The first characteristic of the radical disciple which I bring before you I will call ‘non-conformity’. Let me explain why.

The church has a double responsibility in relation to the world around us. On the one hand we are to live, serve and witness in the world. On the other hand we are to avoid becoming contaminated by the world. So we are neither to seek to preserve our holiness by escaping from the world nor to sacrifice our holiness by conforming to the world.

Escapism and conformism are thus both forbidden to us. This is one of the major themes of the whole Bible, namely that God is calling out a people for himself and is summoning us to be different from everybody else. ‘Be holy,’ he says repeatedly to his people, ‘because I am holy’ (e.g. Leviticus 11:45; 1 Peter 1:15–16).

This foundational theme recurs in all four of the main sections of Scripture: the law, the prophets, the teaching of Jesus, and the teaching of the apostles. Let me give you an example from each. First, the law. God said to his people through Moses:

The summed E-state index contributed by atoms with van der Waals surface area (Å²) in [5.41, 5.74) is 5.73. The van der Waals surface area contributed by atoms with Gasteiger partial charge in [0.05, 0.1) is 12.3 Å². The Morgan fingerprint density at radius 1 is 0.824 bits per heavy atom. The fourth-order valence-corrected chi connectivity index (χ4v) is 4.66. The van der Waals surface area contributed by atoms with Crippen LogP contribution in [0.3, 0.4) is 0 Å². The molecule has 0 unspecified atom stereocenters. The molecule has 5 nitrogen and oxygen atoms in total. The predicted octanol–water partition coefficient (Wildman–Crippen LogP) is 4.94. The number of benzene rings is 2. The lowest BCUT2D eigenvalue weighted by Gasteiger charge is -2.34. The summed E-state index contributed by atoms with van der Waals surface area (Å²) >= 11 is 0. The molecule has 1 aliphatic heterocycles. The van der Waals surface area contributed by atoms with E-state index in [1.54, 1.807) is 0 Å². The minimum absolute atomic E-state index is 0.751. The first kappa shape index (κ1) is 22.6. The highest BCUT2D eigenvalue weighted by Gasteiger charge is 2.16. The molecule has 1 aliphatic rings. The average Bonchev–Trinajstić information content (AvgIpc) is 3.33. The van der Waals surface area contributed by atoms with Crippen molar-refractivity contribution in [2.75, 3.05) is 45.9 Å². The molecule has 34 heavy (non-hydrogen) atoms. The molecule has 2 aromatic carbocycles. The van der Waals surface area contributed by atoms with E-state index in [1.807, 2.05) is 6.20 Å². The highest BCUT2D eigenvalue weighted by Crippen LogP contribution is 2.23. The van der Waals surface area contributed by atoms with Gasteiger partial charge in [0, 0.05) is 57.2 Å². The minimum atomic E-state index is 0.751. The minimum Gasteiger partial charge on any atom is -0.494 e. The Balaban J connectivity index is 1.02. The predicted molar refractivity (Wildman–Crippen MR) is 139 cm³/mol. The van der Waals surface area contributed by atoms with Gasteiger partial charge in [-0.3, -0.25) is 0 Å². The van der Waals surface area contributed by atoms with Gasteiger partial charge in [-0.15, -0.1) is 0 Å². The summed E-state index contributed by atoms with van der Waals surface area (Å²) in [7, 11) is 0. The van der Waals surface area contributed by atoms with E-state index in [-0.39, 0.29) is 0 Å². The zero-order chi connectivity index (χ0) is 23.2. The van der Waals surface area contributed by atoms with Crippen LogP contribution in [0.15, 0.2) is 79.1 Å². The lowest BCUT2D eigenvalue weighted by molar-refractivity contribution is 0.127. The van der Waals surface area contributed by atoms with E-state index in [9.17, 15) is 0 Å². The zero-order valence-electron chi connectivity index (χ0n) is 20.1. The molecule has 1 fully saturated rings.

You must not do as they do in Egypt, where you used to live, and you must not do as they do in the land of Canaan, where I am bringing you. Do not follow their practices. You must obey my laws and be careful to follow my decrees. I am the LORD your God (Leviticus 18:3–4).

Similarly, God’s criticism of his people through the prophet Ezekiel is that ‘you have not followed my decrees or kept my laws but have conformed to the standards of the nations around you’ (Ezekiel 11:12).

It is the same in the New Testament. In the Sermon on the Mount Jesus spoke of the hypocrites and the pagans, and added: ‘Do not be like them’ (Matthew 6:8). Finally the apostle Paul wrote to the Romans: ‘Do not conform to the pattern of this world, but be transformed by the renewing of your mind’ (Romans 12:2).

Here then is God’s call to a radical discipleship, to a radical non-conformity to the surrounding culture. It is a call to develop a Christian counterculture, a call to engagement without compromise.

John Stott, The Radical Disciple: Wholehearted Christian Living (Nottingham, England: Inter-Varsity Press, 2010), 19–21.

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